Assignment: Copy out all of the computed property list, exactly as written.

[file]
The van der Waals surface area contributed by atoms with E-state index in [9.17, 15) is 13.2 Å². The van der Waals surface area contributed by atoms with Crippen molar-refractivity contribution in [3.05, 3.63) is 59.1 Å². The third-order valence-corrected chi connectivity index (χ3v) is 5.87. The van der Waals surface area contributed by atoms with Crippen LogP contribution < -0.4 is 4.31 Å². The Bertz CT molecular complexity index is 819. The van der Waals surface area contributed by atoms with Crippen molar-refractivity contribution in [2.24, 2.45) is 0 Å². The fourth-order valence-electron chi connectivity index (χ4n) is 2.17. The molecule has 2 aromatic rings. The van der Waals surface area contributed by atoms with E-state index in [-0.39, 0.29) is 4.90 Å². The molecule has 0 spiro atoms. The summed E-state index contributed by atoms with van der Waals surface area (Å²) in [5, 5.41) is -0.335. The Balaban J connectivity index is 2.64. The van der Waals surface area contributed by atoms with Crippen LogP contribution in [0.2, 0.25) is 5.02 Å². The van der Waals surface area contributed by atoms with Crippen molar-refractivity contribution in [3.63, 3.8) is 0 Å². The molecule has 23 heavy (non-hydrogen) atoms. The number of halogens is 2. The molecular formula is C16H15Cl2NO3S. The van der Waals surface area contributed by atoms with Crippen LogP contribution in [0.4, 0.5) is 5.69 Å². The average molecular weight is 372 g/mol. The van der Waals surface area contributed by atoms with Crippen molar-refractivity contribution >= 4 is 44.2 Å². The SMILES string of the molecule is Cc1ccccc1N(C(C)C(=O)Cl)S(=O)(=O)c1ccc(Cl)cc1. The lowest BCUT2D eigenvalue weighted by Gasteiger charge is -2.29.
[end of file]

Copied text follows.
The van der Waals surface area contributed by atoms with E-state index in [9.17, 15) is 13.2 Å². The van der Waals surface area contributed by atoms with Crippen molar-refractivity contribution in [3.05, 3.63) is 59.1 Å². The third-order valence-corrected chi connectivity index (χ3v) is 5.87. The van der Waals surface area contributed by atoms with Crippen LogP contribution < -0.4 is 4.31 Å². The Bertz CT molecular complexity index is 819. The van der Waals surface area contributed by atoms with Crippen molar-refractivity contribution in [2.24, 2.45) is 0 Å². The fourth-order valence-electron chi connectivity index (χ4n) is 2.17. The molecule has 2 aromatic rings. The van der Waals surface area contributed by atoms with E-state index in [-0.39, 0.29) is 4.90 Å². The molecule has 0 spiro atoms. The summed E-state index contributed by atoms with van der Waals surface area (Å²) in [5, 5.41) is -0.335. The Balaban J connectivity index is 2.64. The van der Waals surface area contributed by atoms with Crippen LogP contribution in [0.2, 0.25) is 5.02 Å². The van der Waals surface area contributed by atoms with Crippen molar-refractivity contribution in [3.63, 3.8) is 0 Å². The molecule has 23 heavy (non-hydrogen) atoms. The number of halogens is 2. The molecular formula is C16H15Cl2NO3S. The van der Waals surface area contributed by atoms with Crippen LogP contribution in [0.4, 0.5) is 5.69 Å². The average molecular weight is 372 g/mol. The van der Waals surface area contributed by atoms with Crippen molar-refractivity contribution >= 4 is 44.2 Å². The SMILES string of the molecule is Cc1ccccc1N(C(C)C(=O)Cl)S(=O)(=O)c1ccc(Cl)cc1. The lowest BCUT2D eigenvalue weighted by Gasteiger charge is -2.29.